Overall, Levinson claims that these changes, which are not related to energy efficiency policy and regulations, account for almost 90% of the divergence in energy use between California and the rest of the country. The remaining 10% may be attributable to codes and standards, but it might be a result of other variables Levinson did not analyze, like price.
Many other academics, have researched the disparity between California and the rest of the country in energy usage and come to the same conclusion as Levinson. This includes Rosenfeld himself. Energy efficiency is not a primary explanation for this difference.
In a related paper, “How Much Energy Do Building Energy Codes Really Save?” Levinson goes even further. In it, he contends that there is little evidence that building energy efficiency standards save the amounts of energy that engineers predict. In fact, he calls into doubt the notion that they save any energy at all.
Levinson both presents original research and cites previous studies to support this claim. His work looks at whether buildings built before and after stricter buildings codes were imposed in California in 1978 use less energy, after accounting for the differences in tenant characteristics, size of home, and local weather. He finds that people living in new homes do not use less electricity.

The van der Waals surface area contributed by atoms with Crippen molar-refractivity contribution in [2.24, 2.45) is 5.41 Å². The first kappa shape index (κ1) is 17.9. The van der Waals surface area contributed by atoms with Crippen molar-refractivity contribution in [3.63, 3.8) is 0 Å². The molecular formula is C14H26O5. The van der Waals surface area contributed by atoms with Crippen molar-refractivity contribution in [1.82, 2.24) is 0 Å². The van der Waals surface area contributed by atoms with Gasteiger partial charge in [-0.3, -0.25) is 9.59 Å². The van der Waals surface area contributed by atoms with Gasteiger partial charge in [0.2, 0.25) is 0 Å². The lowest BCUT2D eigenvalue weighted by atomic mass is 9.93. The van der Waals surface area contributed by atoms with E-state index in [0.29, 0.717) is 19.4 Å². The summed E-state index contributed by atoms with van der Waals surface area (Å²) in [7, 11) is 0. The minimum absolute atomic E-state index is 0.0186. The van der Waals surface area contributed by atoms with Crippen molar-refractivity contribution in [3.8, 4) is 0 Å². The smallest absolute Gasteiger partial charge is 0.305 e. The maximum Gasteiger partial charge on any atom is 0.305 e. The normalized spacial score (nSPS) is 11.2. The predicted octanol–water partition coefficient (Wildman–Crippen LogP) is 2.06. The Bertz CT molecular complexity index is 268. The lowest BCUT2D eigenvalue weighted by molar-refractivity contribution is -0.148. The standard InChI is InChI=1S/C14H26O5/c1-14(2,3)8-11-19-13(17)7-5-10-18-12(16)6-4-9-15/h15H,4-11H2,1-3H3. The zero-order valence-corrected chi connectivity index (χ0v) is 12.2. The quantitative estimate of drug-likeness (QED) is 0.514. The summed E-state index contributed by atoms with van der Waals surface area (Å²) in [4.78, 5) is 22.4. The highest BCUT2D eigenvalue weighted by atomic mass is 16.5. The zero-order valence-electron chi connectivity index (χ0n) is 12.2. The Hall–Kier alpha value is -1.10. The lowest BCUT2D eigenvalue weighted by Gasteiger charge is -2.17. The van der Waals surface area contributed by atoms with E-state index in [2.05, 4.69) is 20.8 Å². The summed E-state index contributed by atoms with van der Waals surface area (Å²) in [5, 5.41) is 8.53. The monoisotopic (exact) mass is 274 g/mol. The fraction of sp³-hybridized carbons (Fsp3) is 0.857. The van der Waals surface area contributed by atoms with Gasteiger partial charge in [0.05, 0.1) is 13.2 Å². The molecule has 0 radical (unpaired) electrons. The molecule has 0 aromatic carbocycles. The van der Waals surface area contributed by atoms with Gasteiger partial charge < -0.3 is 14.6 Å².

In addition, he cites a 2012 study that studies the energy savings from a Mexican program to replace old refrigerators and air conditioners with newer, more energy efficient models. The study found that those who had their air conditioner replaced actually ended up using more energy than before (maybe because they felt less pressure to conserve). Those who only had their refrigerator replaced used less, but the savings were only a quarter of what engineers predicted.
A number of studies have found savings after less efficient technology was replaced with more efficient technology. But in most cases those savings were much less than those predicted by engineers. A 2014 study assessing the energy savings on a weatherization program in Michigan found that participation reduced energy use by 8-10%, but that these savings were 25% of what engineers predicted.
Why wouldn’t energy efficient technologies lead to the projected savings of engineers?
One possible explanation is the rebound effect. The rebound effect is the idea that when a commodity becomes cheaper, you consume more of it. For example, increases in fuel efficiency in cars cause people to drive more because it is cheaper. One estimate suggests a 10% improvement in fuel efficiency leads to a 2-4% increase in driving.
Energy efficient cars like the Toyota Prius lead to increased driving through the “rebound effect.”
The case of the Mexican program to replace air conditioners and refrigerators serves as a good example of when the rebound effect is strongest. Those who had their air conditioners replaced ended up using more energy than before. The researchers suspect a large part of this is that because air conditioning became relatively less expensive, households chose to use substantially increase their cooling. Houses that had their refrigerators replaced did save energy. This may be because a refrigerator is typically plugged in 24 hours a day -- people literally could not use the new one any more than they were already using the old one -- so the rebound effect is weak.